It seems hard-hearted to focus on my fascination with Rachel and Quinn when these same women dehumanise the "girls" in the house; both with snide comments in production and by displaying them in a degrading way to the viewers of Everlasting. There are real moments of tenderness allowed in the show where Rachel and Quinn realise they've gone too far and are concerned about the women in the house. Truth, where Rachel finds out that Faith is a lesbian, is one of my favourite episodes. Rachel first supports Faith's wish to come out to Adam, then supports her wish to come out to her town. When it becomes clear that the town, and Faith, aren't ready then Rachel does everything in her power to control the footage the show releases (and is successful). In Mother, Rachel returns to the show to find the mansion gone wild under Shia's watch. Rachel is genuinely concerned about the way the girls have been handled, especially as she finds Maya locked in a room with Adam's jerk friend Roger. She arrives too late to prevent Maya from being assaulted. Still, the viewer is led to understand that Rachel would never have put Maya in this situation if she had been in control.

However, Rachel and Quinn do stand as a symbol of white, female corporate abuse. They are often more concerned with their own dramas and careers than the lives of the women they are essentially holding in a champagne-fueled hostage situation. Also, in the world of UnREAL, there are romantic and career opportunities to go around for the women on the production team. This only underlines what an artificial scarcity they create in order to push the female contestant of Everlasting to compete for Adam. And Rachel and Quinn are probably a reminder viewers need. Right now, we're seeing industries like publishing overwhelmingly run by white women and yet this female, corporate power has not translated into more opportunities for chromatic women. We should really pay attention to the way that women in the same positions as Quinn and Rachel can influence the world around them.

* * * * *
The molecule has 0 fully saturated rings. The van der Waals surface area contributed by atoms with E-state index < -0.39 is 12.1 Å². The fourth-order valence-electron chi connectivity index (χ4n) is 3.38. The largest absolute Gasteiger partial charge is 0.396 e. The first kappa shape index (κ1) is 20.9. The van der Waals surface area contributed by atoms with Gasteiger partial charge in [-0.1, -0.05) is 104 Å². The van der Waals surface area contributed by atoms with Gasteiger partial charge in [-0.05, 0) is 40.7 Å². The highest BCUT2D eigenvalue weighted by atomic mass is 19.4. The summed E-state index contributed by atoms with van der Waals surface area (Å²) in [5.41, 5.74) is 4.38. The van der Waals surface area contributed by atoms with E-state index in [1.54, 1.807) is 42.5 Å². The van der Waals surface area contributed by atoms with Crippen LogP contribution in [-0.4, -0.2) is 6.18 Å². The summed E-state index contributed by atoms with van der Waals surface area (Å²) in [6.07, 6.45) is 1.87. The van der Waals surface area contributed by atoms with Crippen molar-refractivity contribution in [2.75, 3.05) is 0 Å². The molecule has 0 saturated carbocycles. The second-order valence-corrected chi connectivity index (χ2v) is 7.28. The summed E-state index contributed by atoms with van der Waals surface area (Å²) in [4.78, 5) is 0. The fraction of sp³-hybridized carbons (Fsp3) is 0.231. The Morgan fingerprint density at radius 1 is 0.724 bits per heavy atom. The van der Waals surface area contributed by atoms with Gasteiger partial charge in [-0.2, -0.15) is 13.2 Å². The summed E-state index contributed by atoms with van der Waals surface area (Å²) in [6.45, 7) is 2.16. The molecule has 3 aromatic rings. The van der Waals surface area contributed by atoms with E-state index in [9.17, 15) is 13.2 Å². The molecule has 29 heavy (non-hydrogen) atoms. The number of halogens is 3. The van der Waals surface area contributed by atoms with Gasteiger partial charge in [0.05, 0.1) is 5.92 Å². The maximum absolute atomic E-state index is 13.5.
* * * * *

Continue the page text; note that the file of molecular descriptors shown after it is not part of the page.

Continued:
Double image of Rachel and Quinn lying on sun loungers. Rachel says 'We killed somebody, didn't we?' Quinn replies 'Yeah. Let's not do that again.'

Loving Quinn and Rachel's drive, energy, and ruthless competence doesn't keep viewers from critiquing the way they treat the women of the house. And, I don't think UnREAL allows the slightly glamorous ruthlessness of these female characters to get in the way of an examination into how Rachel and Quinn contribute to a sexist TV world. The shows does however, want you to find these women interesting. Just as it wants you to find all the women in UnREAL interesting. Viewers can compartmentalise. Come on, one of the most popular TV characters of 2015 was a cannibal with a passion for sharp suits.

As I head off to start Series 2 of UnREAL I find myself excited to see where the program will go now. Now that it's pulled down the screens and exposed the lie of the "natural" rivalry between women. Now that it's debuted a bare-knuckled, contemporary show all about women. Now that it's refused to give into the idea that the only interesting fight a woman can be in must be over a man. Now that it's given us hard women and got us to love, hate and question them all at the same time. Where will it go next?

Find out, on our next episode of Everlasting...

Date: 2016-07-09 01:39 am (UTC)
From: [identity profile] readingtheend.com
I'm nervous for the second season of UnReal! I heard everything wonderful about the first season, although I'm saving it to watch with my sister and brother-in-law so I've only seen the first two or three episodes thus far, and now I'm nervous that the second season won't be able to live up to the first. I just hope they can stick the landing on having a black Bachelor (?suitor?) and make it interesting and weird and dark.